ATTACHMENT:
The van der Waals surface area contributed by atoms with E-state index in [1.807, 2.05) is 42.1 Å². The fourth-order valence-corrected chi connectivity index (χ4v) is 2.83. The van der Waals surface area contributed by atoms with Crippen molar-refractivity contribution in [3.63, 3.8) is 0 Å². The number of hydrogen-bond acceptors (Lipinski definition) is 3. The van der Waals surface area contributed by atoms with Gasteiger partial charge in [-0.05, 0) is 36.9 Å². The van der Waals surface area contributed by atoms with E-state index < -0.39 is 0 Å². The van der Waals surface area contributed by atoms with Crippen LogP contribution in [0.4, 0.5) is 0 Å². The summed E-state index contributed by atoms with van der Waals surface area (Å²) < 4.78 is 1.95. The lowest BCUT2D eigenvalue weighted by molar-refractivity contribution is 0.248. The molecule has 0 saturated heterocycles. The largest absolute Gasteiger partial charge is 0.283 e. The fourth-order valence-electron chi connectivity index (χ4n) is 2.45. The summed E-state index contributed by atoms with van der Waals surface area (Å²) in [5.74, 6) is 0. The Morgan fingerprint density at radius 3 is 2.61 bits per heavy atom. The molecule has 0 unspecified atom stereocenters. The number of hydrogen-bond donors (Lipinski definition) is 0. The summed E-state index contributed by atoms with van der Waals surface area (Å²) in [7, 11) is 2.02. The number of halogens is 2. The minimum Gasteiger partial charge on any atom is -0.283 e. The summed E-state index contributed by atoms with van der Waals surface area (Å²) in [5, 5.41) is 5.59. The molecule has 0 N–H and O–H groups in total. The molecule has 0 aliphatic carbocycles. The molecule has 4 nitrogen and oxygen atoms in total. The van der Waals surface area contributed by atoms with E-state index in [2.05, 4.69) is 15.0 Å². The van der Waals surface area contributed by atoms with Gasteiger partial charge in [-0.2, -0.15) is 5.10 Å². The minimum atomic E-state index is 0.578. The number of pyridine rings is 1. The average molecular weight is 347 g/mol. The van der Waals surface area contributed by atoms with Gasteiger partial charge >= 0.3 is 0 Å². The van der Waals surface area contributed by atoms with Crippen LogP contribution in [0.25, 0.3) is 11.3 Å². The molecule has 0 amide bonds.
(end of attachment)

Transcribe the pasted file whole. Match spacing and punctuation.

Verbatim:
The van der Waals surface area contributed by atoms with E-state index in [1.807, 2.05) is 42.1 Å². The fourth-order valence-corrected chi connectivity index (χ4v) is 2.83. The van der Waals surface area contributed by atoms with Crippen molar-refractivity contribution in [3.63, 3.8) is 0 Å². The number of hydrogen-bond acceptors (Lipinski definition) is 3. The van der Waals surface area contributed by atoms with Gasteiger partial charge in [-0.05, 0) is 36.9 Å². The van der Waals surface area contributed by atoms with E-state index < -0.39 is 0 Å². The van der Waals surface area contributed by atoms with Crippen LogP contribution in [0.4, 0.5) is 0 Å². The summed E-state index contributed by atoms with van der Waals surface area (Å²) < 4.78 is 1.95. The lowest BCUT2D eigenvalue weighted by molar-refractivity contribution is 0.248. The molecule has 0 saturated heterocycles. The largest absolute Gasteiger partial charge is 0.283 e. The fourth-order valence-electron chi connectivity index (χ4n) is 2.45. The summed E-state index contributed by atoms with van der Waals surface area (Å²) in [5.74, 6) is 0. The Morgan fingerprint density at radius 3 is 2.61 bits per heavy atom. The molecule has 0 unspecified atom stereocenters. The number of hydrogen-bond donors (Lipinski definition) is 0. The summed E-state index contributed by atoms with van der Waals surface area (Å²) in [7, 11) is 2.02. The number of halogens is 2. The minimum Gasteiger partial charge on any atom is -0.283 e. The summed E-state index contributed by atoms with van der Waals surface area (Å²) in [5, 5.41) is 5.59. The molecule has 0 N–H and O–H groups in total. The molecule has 0 aliphatic carbocycles. The molecule has 4 nitrogen and oxygen atoms in total. The van der Waals surface area contributed by atoms with E-state index in [2.05, 4.69) is 15.0 Å². The van der Waals surface area contributed by atoms with Gasteiger partial charge in [-0.2, -0.15) is 5.10 Å². The minimum atomic E-state index is 0.578. The number of pyridine rings is 1. The average molecular weight is 347 g/mol. The van der Waals surface area contributed by atoms with Gasteiger partial charge >= 0.3 is 0 Å². The van der Waals surface area contributed by atoms with Crippen LogP contribution in [0.25, 0.3) is 11.3 Å². The molecule has 0 amide bonds.